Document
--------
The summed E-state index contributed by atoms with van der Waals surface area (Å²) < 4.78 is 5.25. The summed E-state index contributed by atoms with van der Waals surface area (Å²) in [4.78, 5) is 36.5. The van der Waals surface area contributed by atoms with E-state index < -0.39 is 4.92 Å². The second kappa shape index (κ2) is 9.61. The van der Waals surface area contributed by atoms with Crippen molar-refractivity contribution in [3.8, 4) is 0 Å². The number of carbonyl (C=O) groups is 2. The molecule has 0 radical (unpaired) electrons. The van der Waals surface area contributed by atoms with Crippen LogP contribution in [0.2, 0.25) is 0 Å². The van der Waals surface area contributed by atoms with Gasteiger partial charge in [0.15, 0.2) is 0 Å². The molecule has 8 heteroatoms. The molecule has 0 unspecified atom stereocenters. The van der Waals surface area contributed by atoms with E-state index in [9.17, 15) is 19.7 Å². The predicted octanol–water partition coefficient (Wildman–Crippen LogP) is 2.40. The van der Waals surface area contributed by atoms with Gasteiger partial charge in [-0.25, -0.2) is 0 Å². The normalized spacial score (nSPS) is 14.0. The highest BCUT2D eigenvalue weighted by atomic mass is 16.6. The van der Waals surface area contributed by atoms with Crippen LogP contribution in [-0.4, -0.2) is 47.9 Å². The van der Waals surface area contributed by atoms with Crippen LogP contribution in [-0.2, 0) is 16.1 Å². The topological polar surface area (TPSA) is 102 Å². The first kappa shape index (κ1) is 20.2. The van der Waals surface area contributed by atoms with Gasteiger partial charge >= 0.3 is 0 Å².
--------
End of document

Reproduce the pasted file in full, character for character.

The summed E-state index contributed by atoms with van der Waals surface area (Å²) < 4.78 is 5.25. The summed E-state index contributed by atoms with van der Waals surface area (Å²) in [4.78, 5) is 36.5. The van der Waals surface area contributed by atoms with E-state index < -0.39 is 4.92 Å². The second kappa shape index (κ2) is 9.61. The van der Waals surface area contributed by atoms with Crippen molar-refractivity contribution in [3.8, 4) is 0 Å². The number of carbonyl (C=O) groups is 2. The molecule has 0 radical (unpaired) electrons. The van der Waals surface area contributed by atoms with Crippen LogP contribution in [0.2, 0.25) is 0 Å². The van der Waals surface area contributed by atoms with Gasteiger partial charge in [0.15, 0.2) is 0 Å². The molecule has 8 heteroatoms. The molecule has 0 unspecified atom stereocenters. The van der Waals surface area contributed by atoms with E-state index in [9.17, 15) is 19.7 Å². The predicted octanol–water partition coefficient (Wildman–Crippen LogP) is 2.40. The van der Waals surface area contributed by atoms with Gasteiger partial charge in [-0.25, -0.2) is 0 Å². The normalized spacial score (nSPS) is 14.0. The highest BCUT2D eigenvalue weighted by atomic mass is 16.6. The van der Waals surface area contributed by atoms with Crippen LogP contribution in [-0.4, -0.2) is 47.9 Å². The van der Waals surface area contributed by atoms with Crippen LogP contribution in [-0.2, 0) is 16.1 Å². The topological polar surface area (TPSA) is 102 Å². The first kappa shape index (κ1) is 20.2. The van der Waals surface area contributed by atoms with Gasteiger partial charge >= 0.3 is 0 Å².